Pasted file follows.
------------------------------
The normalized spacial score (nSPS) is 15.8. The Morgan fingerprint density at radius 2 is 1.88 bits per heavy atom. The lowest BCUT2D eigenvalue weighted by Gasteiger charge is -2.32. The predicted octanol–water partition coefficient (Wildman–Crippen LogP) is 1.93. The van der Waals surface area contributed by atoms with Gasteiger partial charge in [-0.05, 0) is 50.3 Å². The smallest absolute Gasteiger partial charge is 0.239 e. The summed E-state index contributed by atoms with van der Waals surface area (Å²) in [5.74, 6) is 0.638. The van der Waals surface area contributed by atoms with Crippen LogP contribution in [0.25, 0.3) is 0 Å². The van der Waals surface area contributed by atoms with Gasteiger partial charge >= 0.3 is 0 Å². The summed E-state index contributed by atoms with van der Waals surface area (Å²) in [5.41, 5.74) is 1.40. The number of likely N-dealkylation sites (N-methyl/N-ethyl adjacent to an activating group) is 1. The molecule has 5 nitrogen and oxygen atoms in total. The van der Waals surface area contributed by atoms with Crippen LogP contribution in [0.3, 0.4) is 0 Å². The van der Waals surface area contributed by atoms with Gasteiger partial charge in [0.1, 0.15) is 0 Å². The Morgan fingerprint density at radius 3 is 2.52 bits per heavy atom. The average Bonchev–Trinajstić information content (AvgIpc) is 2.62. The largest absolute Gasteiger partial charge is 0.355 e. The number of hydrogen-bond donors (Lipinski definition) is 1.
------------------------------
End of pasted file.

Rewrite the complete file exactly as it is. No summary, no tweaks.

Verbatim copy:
The normalized spacial score (nSPS) is 15.8. The Morgan fingerprint density at radius 2 is 1.88 bits per heavy atom. The lowest BCUT2D eigenvalue weighted by Gasteiger charge is -2.32. The predicted octanol–water partition coefficient (Wildman–Crippen LogP) is 1.93. The van der Waals surface area contributed by atoms with Gasteiger partial charge in [-0.05, 0) is 50.3 Å². The smallest absolute Gasteiger partial charge is 0.239 e. The summed E-state index contributed by atoms with van der Waals surface area (Å²) in [5.74, 6) is 0.638. The van der Waals surface area contributed by atoms with Crippen LogP contribution in [0.25, 0.3) is 0 Å². The van der Waals surface area contributed by atoms with Gasteiger partial charge >= 0.3 is 0 Å². The summed E-state index contributed by atoms with van der Waals surface area (Å²) in [5.41, 5.74) is 1.40. The number of likely N-dealkylation sites (N-methyl/N-ethyl adjacent to an activating group) is 1. The molecule has 5 nitrogen and oxygen atoms in total. The van der Waals surface area contributed by atoms with Crippen LogP contribution in [0.3, 0.4) is 0 Å². The van der Waals surface area contributed by atoms with Gasteiger partial charge in [0.1, 0.15) is 0 Å². The Morgan fingerprint density at radius 3 is 2.52 bits per heavy atom. The average Bonchev–Trinajstić information content (AvgIpc) is 2.62. The largest absolute Gasteiger partial charge is 0.355 e. The number of hydrogen-bond donors (Lipinski definition) is 1.